"Goodfoodnearyou" is a good example of why this is so hard. When you use a computer, it generally can't deal with more than one or two criteria. I used my old zip code, and it 1) gave me only chains/fast food and b) doesn't take serving size into account. It recommended things like chili from Sonic at "only" 50 calories, without noticing that that's a condiment-- it's the amount of chili they put on a chili dog. When I flipped it to sort by "most protein," it recommended a whole cheese pizza from the Costco food court (266g of protein, 4825 calories) or a 4-piece fried chicken dinner from Culver's (burgers, chicken, and frozen custard-- home of the "butterburger") at 123g of protein and 2100 calories.
I think this is a job for a human brain. I would suggest just looking at your options in a calm moment and making a mental list of four or five places that you know have at least one meal that you like and fits your average dinner calorie target. Then when everyone's sitting around saying, "Where do you wanna go?" "I dunno, where do *you* wanna go?" you can be the one to pipe up and say, "Well, how about B, X, C, or Y? B is really cheap, X has the most choices, C is right there by the movie, and Y is least likely to be crowded."
And it's probably better to find options that are healthy under any circumstances, not something that "uses up" your remaining calories for a particular day. If you go by calories and you have a lot, you're likely to choose something less healthy because you can, instead of getting something that you know is healthy. It's also just kind of awkward when someone says "Let's go out!" and you say, "Oh, hang on, I need to calculate my calories for the day and then find a restaurant that fits today's menu plan." The rest of the group members are going to roll their eyes, and that'll make you say, "Oh, never mind, let's just get pizza or something."
Last-minute decisions have a tendency to go bad, so narrowing down the choices in advance makes it many times easier to make a better decision. If you have that list of multiple possibilities, you can be sure you'll have good options without other people thinking you're making it all about you.
Also, I've found that people really appreciate it when somebody turns "Where should we go?" into a multiple choice.People are much more comfortable voting on a list than suggesting something out of the blue.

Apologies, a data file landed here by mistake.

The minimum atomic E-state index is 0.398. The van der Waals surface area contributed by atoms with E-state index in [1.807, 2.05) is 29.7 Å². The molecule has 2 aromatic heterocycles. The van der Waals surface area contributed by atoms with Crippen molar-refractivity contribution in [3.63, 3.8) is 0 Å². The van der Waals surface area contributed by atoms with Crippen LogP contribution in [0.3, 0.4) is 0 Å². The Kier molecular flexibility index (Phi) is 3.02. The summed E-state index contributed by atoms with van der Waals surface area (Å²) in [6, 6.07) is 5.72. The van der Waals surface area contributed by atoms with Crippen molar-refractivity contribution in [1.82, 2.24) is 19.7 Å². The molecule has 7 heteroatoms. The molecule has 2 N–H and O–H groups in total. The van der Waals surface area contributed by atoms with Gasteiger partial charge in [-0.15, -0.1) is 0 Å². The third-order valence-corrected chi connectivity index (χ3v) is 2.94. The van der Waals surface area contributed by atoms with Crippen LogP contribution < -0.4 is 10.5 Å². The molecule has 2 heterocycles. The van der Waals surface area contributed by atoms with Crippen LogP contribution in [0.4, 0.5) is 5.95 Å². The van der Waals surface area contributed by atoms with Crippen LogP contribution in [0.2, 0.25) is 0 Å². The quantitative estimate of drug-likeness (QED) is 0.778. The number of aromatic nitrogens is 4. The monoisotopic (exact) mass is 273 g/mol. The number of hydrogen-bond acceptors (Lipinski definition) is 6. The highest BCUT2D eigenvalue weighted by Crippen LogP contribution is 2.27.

Fitness Minutes: (4,551)
559 8/9/13 10:11 P
Fitness Minutes: (73,403)
3,191 8/9/13 6:06 P
Look at each restaurant's website. Many chains have nutritional information listed online. Frequently, dishes from national and even local chains are in the Spark tracker already. You could also try asking for nutritional information at the restaurant when you get there--some places have flyers that you can get which contain this data.
Many non-chain restaurants have their menus online. Even if they don't list exact nutrition information, you can often use the menu to decide which choices will best fit your dietary goals and to decide what you are going to eat ahead of time. If I am going to have 4 sea scallops in a white wine/caper sauce and a green salad...well, I can make a pretty good guess about how to track something like that even though it won't be perfect.
Obviously eating out frequently is not a great choice since you can't totally control ingredients and volume. Almost anything that you eat at a fast food or chain restaurant is also going to be full of salt and other additives that you might not want, such as flavor enhancers (like MSG) and preservatives.
Fitness Minutes: (14,252)
9,661 8/8/13 8:37 P
Something like that would be very region-specific. If no one in your area has created one, then it would be nearly impossible to find something like that. Unfortunately, I think you're out of luck on this one.
Something like that would be really difficult. And a nightmare to maintain
Fitness Minutes: (6,555)
2,276 8/8/13 4:34 P
Well I can think of how one could accomplish creating such an app but I haven't heard of one that someone has already done. To create it you'd need a database of all of the restaurants in an area (ex. within 10 miles of your zip code) and the nutritional information for the menus of those restaurants. Then its just a matter of creating a function that would search through the database using location and calorie counts of individual items as queries*. This would actually be not too difficult to accomplish if you stuck with chain restaurants since they have menus that stay the same nationwide and generally have calorie counts on their menus. It would get difficult with local restaurants or regional chains for obvious reasons. Perhaps you could piggy-back off of a database like Yelp.
*Going for multiple courses and/or alcohol would complicate things of course. There could also be an option for food type/course as well.
Right then, any programmers out there who want to take this on. I'd bet you'd get at least 2 sales :D
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